Conducting in-context research allows us to see action as it happens – show, don’t tell, in its truest form. But what happens when we can’t be in context in a given environment? While it may not be ideal, circumstances may warrant a more flexible approach to contextual research. Here are three tips from our past experiences conducting contextual research remotely that have shaped our research approaches during the COVID-19 outbreak.
1. Test internet connection and tech savviness
During remote sessions, regardless of the level of complexity, it’s important to make sure participants – and researchers – have a strong internet connection. Whether due to heavy traffic at a certain time of day or poor connection in a certain location, run tech-checks with participants before officially inviting them to participate in a session. Recruiters may be able to help with this step. Request participants complete tech checks around the same time of day their session is scheduled and that they be in the location from which they will be participating. Additionally, it can be helpful to run a mock session: have participants log in, download software, test their camera and microphone, and click on any messages you’ll want them to see during the session. Chances are, if they struggle to understand the software or have internet difficulties during the tech-check, you’re better off re-recruiting to avoid a bumpy session.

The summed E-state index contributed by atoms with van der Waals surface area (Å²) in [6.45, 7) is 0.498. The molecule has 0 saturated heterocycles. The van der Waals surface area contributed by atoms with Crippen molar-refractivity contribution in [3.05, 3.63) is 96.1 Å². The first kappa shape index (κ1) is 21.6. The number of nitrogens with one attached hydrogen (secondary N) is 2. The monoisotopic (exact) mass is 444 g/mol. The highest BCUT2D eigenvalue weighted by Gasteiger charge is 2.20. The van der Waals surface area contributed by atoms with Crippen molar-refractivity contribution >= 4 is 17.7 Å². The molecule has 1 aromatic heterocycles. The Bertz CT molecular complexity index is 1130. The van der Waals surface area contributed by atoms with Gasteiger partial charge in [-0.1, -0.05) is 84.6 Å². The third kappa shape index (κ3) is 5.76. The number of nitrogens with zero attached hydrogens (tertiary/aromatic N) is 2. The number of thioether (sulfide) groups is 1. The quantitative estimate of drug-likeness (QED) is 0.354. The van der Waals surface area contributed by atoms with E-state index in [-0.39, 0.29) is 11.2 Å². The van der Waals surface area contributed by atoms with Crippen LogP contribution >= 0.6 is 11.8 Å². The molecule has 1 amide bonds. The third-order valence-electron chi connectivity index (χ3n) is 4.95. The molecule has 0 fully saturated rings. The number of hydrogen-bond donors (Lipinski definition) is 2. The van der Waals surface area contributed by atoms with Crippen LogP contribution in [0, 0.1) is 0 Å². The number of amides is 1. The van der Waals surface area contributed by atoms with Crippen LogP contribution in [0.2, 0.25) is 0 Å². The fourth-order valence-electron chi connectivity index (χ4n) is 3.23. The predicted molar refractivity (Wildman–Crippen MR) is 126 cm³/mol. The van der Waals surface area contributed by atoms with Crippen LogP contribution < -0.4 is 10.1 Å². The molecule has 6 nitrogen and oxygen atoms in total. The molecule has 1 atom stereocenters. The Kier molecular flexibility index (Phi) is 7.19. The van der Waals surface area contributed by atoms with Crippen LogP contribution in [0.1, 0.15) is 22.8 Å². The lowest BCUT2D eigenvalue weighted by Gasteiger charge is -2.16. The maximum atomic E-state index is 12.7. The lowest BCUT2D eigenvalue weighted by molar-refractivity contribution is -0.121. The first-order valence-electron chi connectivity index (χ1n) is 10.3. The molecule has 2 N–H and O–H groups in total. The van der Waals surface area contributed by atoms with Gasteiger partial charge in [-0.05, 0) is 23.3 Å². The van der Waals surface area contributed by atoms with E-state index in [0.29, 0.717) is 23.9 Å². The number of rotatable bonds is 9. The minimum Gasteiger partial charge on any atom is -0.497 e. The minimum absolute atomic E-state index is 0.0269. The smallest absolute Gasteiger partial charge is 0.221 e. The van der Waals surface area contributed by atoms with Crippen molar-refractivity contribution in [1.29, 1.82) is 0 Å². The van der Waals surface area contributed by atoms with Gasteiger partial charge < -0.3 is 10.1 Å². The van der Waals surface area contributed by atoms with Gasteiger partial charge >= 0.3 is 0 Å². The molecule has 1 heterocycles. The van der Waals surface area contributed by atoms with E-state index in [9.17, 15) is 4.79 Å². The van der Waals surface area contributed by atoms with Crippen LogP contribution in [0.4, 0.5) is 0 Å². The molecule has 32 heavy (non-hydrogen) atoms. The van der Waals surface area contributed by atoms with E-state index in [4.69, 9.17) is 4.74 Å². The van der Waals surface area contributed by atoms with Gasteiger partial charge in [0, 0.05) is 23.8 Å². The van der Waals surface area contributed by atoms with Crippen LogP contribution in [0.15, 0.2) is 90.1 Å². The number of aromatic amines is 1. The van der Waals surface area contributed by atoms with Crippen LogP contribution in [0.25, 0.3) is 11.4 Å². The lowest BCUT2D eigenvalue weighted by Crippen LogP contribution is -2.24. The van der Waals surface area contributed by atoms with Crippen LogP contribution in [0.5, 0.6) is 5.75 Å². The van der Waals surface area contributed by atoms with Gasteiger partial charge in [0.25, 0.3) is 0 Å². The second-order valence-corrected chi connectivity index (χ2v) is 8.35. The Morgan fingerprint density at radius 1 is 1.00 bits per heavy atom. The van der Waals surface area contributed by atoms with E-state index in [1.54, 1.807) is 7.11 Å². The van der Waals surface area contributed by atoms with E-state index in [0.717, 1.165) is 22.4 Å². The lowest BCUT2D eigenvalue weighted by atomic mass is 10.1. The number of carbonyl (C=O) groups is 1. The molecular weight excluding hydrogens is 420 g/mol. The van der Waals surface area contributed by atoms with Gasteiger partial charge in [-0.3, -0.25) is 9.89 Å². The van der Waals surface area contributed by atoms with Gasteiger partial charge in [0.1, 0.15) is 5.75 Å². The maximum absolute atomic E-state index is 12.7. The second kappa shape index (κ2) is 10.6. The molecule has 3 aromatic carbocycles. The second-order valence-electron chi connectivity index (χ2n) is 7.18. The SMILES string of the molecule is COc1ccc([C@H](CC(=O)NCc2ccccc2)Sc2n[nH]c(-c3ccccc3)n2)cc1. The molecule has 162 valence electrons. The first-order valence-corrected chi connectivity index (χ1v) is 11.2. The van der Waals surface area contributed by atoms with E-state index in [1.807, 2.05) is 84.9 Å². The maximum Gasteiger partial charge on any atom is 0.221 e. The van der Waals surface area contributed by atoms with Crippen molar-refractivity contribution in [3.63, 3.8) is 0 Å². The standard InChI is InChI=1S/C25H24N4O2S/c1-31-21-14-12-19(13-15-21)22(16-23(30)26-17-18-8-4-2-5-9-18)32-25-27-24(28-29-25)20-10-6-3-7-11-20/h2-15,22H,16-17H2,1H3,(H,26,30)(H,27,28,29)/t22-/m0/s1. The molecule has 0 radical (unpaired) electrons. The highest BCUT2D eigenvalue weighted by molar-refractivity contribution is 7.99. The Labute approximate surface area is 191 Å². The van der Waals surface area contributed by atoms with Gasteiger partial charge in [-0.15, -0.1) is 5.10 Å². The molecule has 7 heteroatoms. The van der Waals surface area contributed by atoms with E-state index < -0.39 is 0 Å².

2. Get mobile and creative
Frequently, remote sessions are stationary – the researcher at one computer and the participant at another – but with portable devices, we can transform the remote research experience into a mobile session. When possible, have participants use a laptop computer that they can carry around as they move throughout their environment. Even better, if your methodology allows it, use a smartphone or tablet to capture “first person” views of what is happening in context.
3. Be in context even when you can’t be there
Most importantly, just because you can’t be with the participant in context doesn’t mean they can’t be there on their own. If I asked you to describe how you brush your teeth while you’re in your kitchen, I’m probably not going to get as rich data as if I had you go to the bathroom with your smartphone, tablet, or laptop, give me a tour of your bathroom space, and then walk me through your tooth-brushing routine. Though I may be hundreds of miles away, you can still be in your bathroom walking me through the same steps you’d go through if I were with you.
In the end, the ideal situation is to be with participants whenever possible, but sometimes that is just not the case. With these strategies in place, however, you can conduct contextual inquiry without being physically with participants.